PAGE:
present monster concept art 04222017 (smaller, no ms text)

Diving into Picture Books

I’ve been writing picture book manuscripts for several years now. I read them all the time to my kids, so I decided to write some, too. Picture books are super fun to write because I can be as silly and sweet as I want to be — and then I get to read my silly, sweet story to my kids.

A picture book is roughly 100 times shorter than a novel, so obviously they take less time to write. That’s a good thing and a bad thing. Since they’re faster to write, the number of picture books being pitched is probably higher, and I’d expect the competition to be fiercer. But it also means that you can write and (and even query) a dozen picture books in the time it would take to write a novel. So, there’s a lot of opportunity to try out new things, make mistakes, and learn from those mistakes.

Picture books can either be produced by a separate author and illustrator, or by a single author/illustrator. I’m an author who likes to draw, so I’ve been working on my picture book illustration portfolio and trying out the idea of becoming an author/illustrator.

My latest addition to my illustration portfolio is below. It’s part of my pitch for a Christmas-themed picture book called The Present Monster.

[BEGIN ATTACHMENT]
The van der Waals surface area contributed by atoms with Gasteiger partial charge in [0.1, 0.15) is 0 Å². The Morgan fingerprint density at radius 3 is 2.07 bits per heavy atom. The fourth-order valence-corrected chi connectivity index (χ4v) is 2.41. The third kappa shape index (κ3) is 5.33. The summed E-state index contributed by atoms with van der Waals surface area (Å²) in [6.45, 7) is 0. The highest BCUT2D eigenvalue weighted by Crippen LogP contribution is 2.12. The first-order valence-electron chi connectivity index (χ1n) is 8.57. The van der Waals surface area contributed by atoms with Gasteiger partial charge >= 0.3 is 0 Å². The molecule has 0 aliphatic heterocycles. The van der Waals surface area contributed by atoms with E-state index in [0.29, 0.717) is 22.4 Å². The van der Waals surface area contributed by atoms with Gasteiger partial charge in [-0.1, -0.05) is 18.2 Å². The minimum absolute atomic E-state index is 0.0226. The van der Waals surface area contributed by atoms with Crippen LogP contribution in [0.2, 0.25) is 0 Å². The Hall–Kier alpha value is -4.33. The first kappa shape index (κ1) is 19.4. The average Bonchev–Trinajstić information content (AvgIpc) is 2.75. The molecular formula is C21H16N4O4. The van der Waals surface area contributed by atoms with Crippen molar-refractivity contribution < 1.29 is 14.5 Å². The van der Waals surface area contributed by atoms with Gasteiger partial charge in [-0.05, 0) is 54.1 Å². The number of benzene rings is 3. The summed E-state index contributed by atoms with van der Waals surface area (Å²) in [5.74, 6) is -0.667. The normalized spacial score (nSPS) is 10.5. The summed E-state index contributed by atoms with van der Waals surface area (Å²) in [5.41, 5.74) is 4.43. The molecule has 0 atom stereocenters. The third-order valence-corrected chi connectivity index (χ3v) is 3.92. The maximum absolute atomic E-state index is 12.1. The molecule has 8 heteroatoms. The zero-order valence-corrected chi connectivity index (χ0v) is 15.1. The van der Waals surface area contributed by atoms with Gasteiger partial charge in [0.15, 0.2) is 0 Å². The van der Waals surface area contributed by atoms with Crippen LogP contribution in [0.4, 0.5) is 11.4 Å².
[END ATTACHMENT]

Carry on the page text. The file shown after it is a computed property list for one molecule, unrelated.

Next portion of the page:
The Present Monster, sample illustration

The book is about a family of mice who are terrified of Christmas Eve, because they think the wicked “Present Monster” will come and wrap them up as gifts. But brave young Geraldine Mouse doesn’t buy it. So, she sneaks out on Christmas Eve to see the Present Monster for herself and finds… Santa Claus.

This book was fun to write, because it’s kind of like a Christmas horror story, with lots of jokes and a cute reveal at the end. The illustrations tell part of the story, which part of the fun of illustrating.

I don’t know if this book will ever get published, of course. Or even finished. An author/illustrator usually only does one or two finished illustrations and sketches out the rest of the book before pitching the idea. If the book never gets a publishing deal, there’s no book (unless I illustrate and self-publish it).

Also, pitching a book as an author and illustrator gives you two reasons to get rejected: An agent or editor will have to love the story and the art to take on the project. Since I’m more experienced as a writer than an illustrator, I’m primarily pitching as an author. As I build my illustration portfolio, that may change.

Writing picture books has been super fun. I’m still mostly working on novels, but it’s nice to focus on shorter projects when wrangling a huge story gets frustrating. Every addition I make to my children’s writing and illustration portfolio makes me happy, so I’m keeping it up!


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